Five great creative women you should know

One of those references that is often used to encourage people to be creative may be the lack of limits to imagination. But some statistics suggest that there is only one thing in it: a glass ceiling. The numbers that appear in the project one of twoled More creative women and the creative clubreflects that there are only 22% of female creative directors in Spain, a figure that has increased by only 7 points in the past 10 years, and this contrasts dramatically when compared to the fact that 51.5% of the base of the creative pyramid is made up of women.


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Francisco Jose Ijebar

A women's wall in a sports center in Madrid.

According to the World Economic Forum, gender parity will not be achieved until 2121. All progress needs movement and change, and the art, culture, and creativity involved in these disciplines, is the perfect driver of the cogs of change. in full force.

There are thousands of strong, creative and committed women who, through their art, contribute their grain of sand to make the society in which we live a more diverse and inclusive environment:

Coco Davis

Coco Dávez has become a true icon of illustration and painting in our country. He has worked for brands such as Vans, Bombay Sapphire, Brava Fabrics, Kiehl’s, Netflix or Prada.

Valeria Palmiro, the real name of Coco Dávez, has a Domestika cycle called “Create an attractive Instagram profilein which he explains how he managed to gain a foothold in the world of illustration and drawing thanks to working with great perseverance in Instagram. His famous illustrations have made him exhibited all over the world, such as in London, Hong Kong, Miami, Los Angeles or Madrid.

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Diana Coast

Diana Coast He is a Spanish photographer and film director. Chosen by the magazine Forbes As one of our country’s 100 most creative women, she has been responsible for videos for artists like Rosalía, C. Tangana, Madonna, and The Rolling Stones. Gucci, El Corte Inglés or New Balance also relied on the talent and creativity of this young woman from Madrid for their advertisements, which set fashion trends and her own style.

Eunice Uday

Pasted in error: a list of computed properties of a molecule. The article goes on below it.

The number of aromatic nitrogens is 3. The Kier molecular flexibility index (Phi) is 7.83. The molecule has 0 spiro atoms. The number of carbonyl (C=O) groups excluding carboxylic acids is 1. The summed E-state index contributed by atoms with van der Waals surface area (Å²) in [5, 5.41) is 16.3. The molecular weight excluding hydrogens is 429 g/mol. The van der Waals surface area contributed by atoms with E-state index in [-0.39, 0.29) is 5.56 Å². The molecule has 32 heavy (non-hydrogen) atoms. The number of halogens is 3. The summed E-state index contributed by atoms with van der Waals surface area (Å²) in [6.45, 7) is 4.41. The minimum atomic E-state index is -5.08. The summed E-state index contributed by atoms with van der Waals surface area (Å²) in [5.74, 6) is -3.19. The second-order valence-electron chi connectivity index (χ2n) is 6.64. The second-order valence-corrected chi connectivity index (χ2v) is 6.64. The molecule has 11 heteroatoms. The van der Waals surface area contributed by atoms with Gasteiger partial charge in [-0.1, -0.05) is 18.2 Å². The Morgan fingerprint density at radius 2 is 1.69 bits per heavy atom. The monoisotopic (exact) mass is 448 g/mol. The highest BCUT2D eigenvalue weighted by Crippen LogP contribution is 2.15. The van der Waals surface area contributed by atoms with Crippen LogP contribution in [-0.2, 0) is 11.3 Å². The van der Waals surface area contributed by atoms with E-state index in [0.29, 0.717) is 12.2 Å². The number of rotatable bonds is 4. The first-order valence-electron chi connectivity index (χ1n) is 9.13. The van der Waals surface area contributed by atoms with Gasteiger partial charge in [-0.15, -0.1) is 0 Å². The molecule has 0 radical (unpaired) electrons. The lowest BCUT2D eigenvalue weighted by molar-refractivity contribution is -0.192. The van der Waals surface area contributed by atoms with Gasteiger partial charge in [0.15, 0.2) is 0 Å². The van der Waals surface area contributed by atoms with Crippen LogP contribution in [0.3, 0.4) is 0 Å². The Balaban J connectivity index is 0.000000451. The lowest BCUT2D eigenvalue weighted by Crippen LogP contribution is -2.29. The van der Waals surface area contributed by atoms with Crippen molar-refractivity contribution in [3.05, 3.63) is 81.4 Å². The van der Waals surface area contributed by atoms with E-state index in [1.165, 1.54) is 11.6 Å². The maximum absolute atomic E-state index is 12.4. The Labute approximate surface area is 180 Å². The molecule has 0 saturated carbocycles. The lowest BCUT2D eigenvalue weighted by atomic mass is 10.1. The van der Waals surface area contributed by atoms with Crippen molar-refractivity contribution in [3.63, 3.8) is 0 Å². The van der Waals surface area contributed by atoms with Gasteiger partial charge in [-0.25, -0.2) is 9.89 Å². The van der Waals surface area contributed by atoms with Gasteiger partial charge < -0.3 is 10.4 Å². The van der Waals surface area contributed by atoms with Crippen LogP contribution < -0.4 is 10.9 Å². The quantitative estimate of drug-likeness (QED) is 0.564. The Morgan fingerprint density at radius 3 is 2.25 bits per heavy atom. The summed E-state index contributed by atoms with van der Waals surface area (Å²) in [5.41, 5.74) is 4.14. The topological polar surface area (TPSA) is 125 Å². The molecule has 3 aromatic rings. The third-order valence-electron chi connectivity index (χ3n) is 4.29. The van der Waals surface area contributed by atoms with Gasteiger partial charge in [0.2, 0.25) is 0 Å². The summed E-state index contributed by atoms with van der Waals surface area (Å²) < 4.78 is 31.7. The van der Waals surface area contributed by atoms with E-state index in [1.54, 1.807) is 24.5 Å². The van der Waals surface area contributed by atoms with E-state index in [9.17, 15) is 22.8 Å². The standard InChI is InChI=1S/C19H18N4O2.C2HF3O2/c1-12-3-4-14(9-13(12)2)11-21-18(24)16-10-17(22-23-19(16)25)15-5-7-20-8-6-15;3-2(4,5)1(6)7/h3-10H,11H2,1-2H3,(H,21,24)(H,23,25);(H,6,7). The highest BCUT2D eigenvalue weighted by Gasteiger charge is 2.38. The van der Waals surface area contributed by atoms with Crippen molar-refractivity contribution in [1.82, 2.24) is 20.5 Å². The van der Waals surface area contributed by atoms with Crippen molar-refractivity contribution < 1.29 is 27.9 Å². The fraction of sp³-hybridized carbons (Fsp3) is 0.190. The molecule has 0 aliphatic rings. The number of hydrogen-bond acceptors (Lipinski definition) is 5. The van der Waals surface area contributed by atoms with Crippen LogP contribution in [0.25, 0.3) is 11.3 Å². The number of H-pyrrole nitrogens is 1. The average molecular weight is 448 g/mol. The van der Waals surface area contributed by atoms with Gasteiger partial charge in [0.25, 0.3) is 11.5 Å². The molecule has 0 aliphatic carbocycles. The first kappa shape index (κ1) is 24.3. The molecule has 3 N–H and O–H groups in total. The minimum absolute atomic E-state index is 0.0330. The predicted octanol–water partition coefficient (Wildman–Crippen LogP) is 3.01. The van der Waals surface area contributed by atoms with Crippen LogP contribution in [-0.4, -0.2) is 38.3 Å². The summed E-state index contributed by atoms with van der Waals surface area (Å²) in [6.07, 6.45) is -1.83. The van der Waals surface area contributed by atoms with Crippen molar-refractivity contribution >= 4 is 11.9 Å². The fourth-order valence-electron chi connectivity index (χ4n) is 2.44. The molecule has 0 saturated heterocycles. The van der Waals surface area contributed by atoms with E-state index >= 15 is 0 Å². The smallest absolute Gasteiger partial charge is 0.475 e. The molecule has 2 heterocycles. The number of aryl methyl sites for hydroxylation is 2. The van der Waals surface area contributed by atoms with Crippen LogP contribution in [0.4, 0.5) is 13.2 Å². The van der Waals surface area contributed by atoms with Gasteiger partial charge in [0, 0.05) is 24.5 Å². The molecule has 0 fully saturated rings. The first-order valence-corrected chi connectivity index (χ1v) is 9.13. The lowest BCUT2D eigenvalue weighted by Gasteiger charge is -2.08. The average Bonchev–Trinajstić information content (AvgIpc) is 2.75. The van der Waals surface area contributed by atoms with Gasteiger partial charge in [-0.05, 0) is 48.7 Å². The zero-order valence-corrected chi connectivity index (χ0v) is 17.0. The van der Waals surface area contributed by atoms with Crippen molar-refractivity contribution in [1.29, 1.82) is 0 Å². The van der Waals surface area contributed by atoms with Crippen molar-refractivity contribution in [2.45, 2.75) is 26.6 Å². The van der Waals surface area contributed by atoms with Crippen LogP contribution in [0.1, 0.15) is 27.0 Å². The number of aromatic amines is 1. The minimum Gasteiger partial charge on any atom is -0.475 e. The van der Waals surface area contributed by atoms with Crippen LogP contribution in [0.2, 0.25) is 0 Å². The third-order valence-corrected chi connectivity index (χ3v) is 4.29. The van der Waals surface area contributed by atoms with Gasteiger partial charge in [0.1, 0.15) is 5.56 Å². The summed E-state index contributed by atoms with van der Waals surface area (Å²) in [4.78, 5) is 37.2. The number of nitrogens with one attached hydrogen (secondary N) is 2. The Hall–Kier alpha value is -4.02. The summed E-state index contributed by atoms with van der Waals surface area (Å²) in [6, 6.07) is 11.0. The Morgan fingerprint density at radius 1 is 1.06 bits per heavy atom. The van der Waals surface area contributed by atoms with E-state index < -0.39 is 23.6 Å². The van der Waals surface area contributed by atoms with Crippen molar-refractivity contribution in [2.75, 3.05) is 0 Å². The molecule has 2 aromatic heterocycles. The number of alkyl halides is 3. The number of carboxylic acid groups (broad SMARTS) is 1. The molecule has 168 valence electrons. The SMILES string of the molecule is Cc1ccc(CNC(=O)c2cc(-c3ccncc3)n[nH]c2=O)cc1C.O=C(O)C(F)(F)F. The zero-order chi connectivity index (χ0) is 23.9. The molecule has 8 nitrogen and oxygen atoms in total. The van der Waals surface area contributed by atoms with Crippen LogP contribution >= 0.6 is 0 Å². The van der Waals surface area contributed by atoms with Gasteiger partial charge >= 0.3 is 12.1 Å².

Eunice Addey is a Nigerian-born digital illustrator. She currently resides in the UK and creates portraits of strong women who inspire security and confidence. He has worked for brands like Refinery29 and Pipsticks. He transfers his knowledge through an online course called “Strong Female Characters – Demonstrates Diversity“who teaches how to represent the diversity of beauty in pieces full of personality, giving life to original and distinct female characters.

Caroline Davidson

Carolyn Davidson, now 79 years old, has created one of the most iconic icons around the world: the Nike Swoosh. In 1971, the company’s founder, Phil Knight, who was then a professor of accounting at the university, asked one of his students for a logo for a brand of the sneakers they made. The only requirement is that it relates to the concept of motion. Davidson started work and presented 5 options, among which the now famous Nike logo.

He paid $35 for the design, but years later, when Nike became one of the biggest brands in the world, they compensated its creator with 500 shares of company stock and a Nike Swoosh diamond ring. In 2000, Davidson retired thanks to the dividends he received from his shares in the company.

Ana Ramirez Gonzalez

Ana Ramirez Gonzalez Mexican artist currently working as an illustrator at Pixar. One of her highlights was co-creation of Coco, which won the Academy Award for Best Animated Feature in 2018. She combines her work as a film director at Pixar with the work of an illustrator for Best sellers From the New York Times. published books for Disney, HarperCollins / Balzer + Bray and Scholastic.

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